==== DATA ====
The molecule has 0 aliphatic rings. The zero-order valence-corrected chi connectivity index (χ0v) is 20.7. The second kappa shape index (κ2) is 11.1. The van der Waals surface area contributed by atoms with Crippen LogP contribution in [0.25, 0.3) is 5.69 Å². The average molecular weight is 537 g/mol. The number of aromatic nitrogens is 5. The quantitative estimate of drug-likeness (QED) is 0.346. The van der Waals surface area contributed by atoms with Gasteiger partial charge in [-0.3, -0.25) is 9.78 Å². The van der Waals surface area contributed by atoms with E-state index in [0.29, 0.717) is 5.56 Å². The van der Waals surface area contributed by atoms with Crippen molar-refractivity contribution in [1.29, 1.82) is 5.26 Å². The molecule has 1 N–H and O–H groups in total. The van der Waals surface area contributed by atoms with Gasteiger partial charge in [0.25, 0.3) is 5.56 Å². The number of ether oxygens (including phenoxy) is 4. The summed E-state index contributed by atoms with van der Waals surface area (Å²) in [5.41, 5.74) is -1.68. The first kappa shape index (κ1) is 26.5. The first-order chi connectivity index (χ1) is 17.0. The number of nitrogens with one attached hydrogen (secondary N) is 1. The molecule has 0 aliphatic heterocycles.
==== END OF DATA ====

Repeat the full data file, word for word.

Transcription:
The molecule has 0 aliphatic rings. The zero-order valence-corrected chi connectivity index (χ0v) is 20.7. The second kappa shape index (κ2) is 11.1. The van der Waals surface area contributed by atoms with Crippen LogP contribution in [0.25, 0.3) is 5.69 Å². The average molecular weight is 537 g/mol. The number of aromatic nitrogens is 5. The quantitative estimate of drug-likeness (QED) is 0.346. The van der Waals surface area contributed by atoms with Gasteiger partial charge in [-0.3, -0.25) is 9.78 Å². The van der Waals surface area contributed by atoms with E-state index in [0.29, 0.717) is 5.56 Å². The van der Waals surface area contributed by atoms with Crippen molar-refractivity contribution in [1.29, 1.82) is 5.26 Å². The molecule has 1 N–H and O–H groups in total. The van der Waals surface area contributed by atoms with Gasteiger partial charge in [0.25, 0.3) is 5.56 Å². The number of ether oxygens (including phenoxy) is 4. The summed E-state index contributed by atoms with van der Waals surface area (Å²) in [5.41, 5.74) is -1.68. The first kappa shape index (κ1) is 26.5. The first-order chi connectivity index (χ1) is 17.0. The number of nitrogens with one attached hydrogen (secondary N) is 1. The molecule has 0 aliphatic heterocycles.